Section 21 1b Served before tenacy starts?? Please advise

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    Section 21 1b Served before tenacy starts?? Please advise

    My partner and myself viewed a property 1 month ago which we decided to take through an agent. Because we could not move in until the end of the following month the agent and landlord required a deposit to hold the property which we paid to the agents. When we viewed the property with the landlord they said that they were looking for long term tenants, and this is one of the reasons we wanted to take the property.

    Today the lease agreement came through (6 Mths Assured Shorthold Tenancy), but was also joined with section 21 (1) (b) notice requiring possession at the end of the 6 months lease. We have contacted the agents who have said that it is common to do this with all lets now- I have been renting for the last 8 years and moved a number of times and never come across this before and secondly she said that we didn't have to sign it if we opposed it. She said that the Landlord was probably not even aware that the notice had been served.

    From your experience

    1) Is it normal to serve this document before a tenancy even begins?
    2) Does this mean that potentially the landlord has ideas to want the property back after the 6 months period but is not being honest with us?
    3) With this being served now does this affect how the tenancy would proceed onto a periodic tenancy?

    We are both professionals with very good references/ credit history.

    Any help and advice would be greatly apprecied!!

    #2
    This is a very common practice(search for "sword of damocles" on this forum to find out more about it). Basically, it is just so, if you are a problem tenant, you can be evicted at the end of the fixed term ASAP. If you are a good tenant, I wouldn't worry about it too much.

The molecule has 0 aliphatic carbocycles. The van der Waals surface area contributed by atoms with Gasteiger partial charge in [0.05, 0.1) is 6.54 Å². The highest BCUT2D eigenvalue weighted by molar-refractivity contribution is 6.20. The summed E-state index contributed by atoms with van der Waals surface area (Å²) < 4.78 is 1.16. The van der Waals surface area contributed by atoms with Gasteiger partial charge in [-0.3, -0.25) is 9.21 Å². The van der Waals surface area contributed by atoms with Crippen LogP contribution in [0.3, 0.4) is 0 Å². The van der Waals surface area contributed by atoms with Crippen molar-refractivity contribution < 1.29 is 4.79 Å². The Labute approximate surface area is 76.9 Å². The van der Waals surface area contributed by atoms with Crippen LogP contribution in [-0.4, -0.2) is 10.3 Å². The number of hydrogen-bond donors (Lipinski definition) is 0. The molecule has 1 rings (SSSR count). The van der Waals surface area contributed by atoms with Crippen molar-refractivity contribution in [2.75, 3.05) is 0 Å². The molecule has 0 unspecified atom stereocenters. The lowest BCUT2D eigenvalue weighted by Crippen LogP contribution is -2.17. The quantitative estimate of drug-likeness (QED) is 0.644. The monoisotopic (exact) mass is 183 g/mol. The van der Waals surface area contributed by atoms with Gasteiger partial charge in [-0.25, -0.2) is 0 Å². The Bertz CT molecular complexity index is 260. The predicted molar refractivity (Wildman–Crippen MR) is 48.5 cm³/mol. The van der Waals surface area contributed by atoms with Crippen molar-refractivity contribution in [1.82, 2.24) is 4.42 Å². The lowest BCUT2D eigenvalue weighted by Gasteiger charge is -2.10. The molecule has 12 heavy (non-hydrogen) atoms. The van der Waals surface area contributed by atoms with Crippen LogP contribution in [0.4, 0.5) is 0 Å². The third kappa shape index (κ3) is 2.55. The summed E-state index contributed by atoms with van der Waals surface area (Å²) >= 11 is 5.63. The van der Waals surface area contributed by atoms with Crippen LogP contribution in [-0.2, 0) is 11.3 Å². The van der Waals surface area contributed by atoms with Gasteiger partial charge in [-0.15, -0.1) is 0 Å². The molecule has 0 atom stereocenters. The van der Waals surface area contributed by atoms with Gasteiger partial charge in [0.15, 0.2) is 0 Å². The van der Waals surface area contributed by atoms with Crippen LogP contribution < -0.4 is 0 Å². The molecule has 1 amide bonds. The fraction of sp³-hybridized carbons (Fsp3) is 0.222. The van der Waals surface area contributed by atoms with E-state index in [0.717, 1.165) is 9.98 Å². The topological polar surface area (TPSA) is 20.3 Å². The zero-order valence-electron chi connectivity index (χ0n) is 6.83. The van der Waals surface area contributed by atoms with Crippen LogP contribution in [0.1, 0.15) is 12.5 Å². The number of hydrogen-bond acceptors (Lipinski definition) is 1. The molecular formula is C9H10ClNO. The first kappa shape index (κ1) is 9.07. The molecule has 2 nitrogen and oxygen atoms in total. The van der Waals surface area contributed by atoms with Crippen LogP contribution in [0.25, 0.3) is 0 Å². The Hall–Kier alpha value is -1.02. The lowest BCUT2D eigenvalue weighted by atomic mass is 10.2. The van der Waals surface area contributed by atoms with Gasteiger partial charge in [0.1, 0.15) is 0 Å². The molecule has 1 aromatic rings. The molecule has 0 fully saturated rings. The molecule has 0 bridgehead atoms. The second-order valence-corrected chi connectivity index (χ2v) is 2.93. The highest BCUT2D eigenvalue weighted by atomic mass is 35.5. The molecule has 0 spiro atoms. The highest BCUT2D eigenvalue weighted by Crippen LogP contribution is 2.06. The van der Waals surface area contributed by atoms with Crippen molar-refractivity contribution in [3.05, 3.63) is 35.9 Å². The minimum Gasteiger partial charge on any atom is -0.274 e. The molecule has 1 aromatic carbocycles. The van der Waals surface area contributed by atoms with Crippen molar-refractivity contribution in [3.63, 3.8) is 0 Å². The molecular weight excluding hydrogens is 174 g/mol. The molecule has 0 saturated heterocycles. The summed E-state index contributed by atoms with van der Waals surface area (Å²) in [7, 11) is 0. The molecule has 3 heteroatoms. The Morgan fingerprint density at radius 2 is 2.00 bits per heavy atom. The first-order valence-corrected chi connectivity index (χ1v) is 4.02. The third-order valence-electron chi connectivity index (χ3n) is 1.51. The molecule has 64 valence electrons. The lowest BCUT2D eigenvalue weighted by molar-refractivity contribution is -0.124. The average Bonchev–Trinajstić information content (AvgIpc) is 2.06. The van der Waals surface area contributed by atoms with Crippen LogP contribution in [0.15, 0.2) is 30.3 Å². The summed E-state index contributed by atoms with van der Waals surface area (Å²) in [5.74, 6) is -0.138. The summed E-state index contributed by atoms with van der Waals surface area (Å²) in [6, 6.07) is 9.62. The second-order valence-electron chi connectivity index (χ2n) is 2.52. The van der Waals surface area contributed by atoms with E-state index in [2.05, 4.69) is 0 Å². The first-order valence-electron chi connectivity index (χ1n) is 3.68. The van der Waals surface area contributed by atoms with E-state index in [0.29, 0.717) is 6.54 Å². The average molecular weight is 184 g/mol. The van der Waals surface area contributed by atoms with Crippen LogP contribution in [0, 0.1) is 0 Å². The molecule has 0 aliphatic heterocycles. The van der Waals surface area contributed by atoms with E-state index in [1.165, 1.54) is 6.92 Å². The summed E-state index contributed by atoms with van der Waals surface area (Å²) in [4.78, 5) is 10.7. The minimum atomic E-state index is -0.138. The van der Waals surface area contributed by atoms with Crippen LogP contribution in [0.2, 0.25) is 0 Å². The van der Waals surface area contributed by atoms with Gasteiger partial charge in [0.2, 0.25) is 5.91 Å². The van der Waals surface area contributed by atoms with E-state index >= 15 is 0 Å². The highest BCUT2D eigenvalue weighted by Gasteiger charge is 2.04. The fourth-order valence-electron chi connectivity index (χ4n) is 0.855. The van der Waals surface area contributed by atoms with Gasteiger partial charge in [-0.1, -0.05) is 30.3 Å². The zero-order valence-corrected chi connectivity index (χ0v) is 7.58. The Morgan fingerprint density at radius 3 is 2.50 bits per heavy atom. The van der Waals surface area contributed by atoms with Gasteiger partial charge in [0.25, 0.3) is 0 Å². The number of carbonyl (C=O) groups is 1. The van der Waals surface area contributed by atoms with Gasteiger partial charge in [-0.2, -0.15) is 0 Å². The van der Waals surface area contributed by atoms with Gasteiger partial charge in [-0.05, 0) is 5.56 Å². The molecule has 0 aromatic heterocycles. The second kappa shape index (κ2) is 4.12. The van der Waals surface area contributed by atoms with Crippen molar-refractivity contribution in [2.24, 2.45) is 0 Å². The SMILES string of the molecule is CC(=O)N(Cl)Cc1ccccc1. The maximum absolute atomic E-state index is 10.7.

However, I do not think it can be served before you have even moved in...think that may render it invalid. I await correction though.
    Any posts by myself are my opinion ONLY. They should never be taken as correct or factual without confirmation from a legal professional. All information is given without prejudice or liability.

    Comment


      #3
      Section 21

      Since there's nothing in the 1988 Housing Act to say otherwise one school of thought among landlords/agents is the that the noticed should be served at the start of the tenancy (just after it started) while relations are good. Servicing a notice on a tenant once relations become strained or break down completely is frought with difficulties - tenants in these circumstance often refuse all contact and will not accept recorded deliveries.
      This practice has no bearing on your security of tenure and does not imply the landlord will require possesion after 6 months.
      As Mr Shed makes clear, it's a precaution and the notice would be invalid if served BEFORE you occuply the premises - if you have occupied the premises before you signed the agreement, your tenancy started the moment you took up occupation - more specifically when you were handed the keys.

      Comment


        #4
        Also, a Section 21 notice does not have to be signed to be valid.

        Comment


          #5
          As everyone else says, it is standard practice these days for some landlords/agents. You see in the commercial world, leases are granted for a certain period of time and then must be renewed BEFORE the old one expires if the organisation concerned is to remain in occupation of the property (shop, office building or whatever). This is not the case with domestic lets, when the lease (normally granted for the minimum allowable period of six months) expires, it continues in law automatically on what is called a statutory periodic basis. This saves some of us landlords from having to renew leases and, in my case, saves me the administration time of having to do so - my tenants are perfectly happy with the two months security of tenure that the statutory periodic tenancy provides.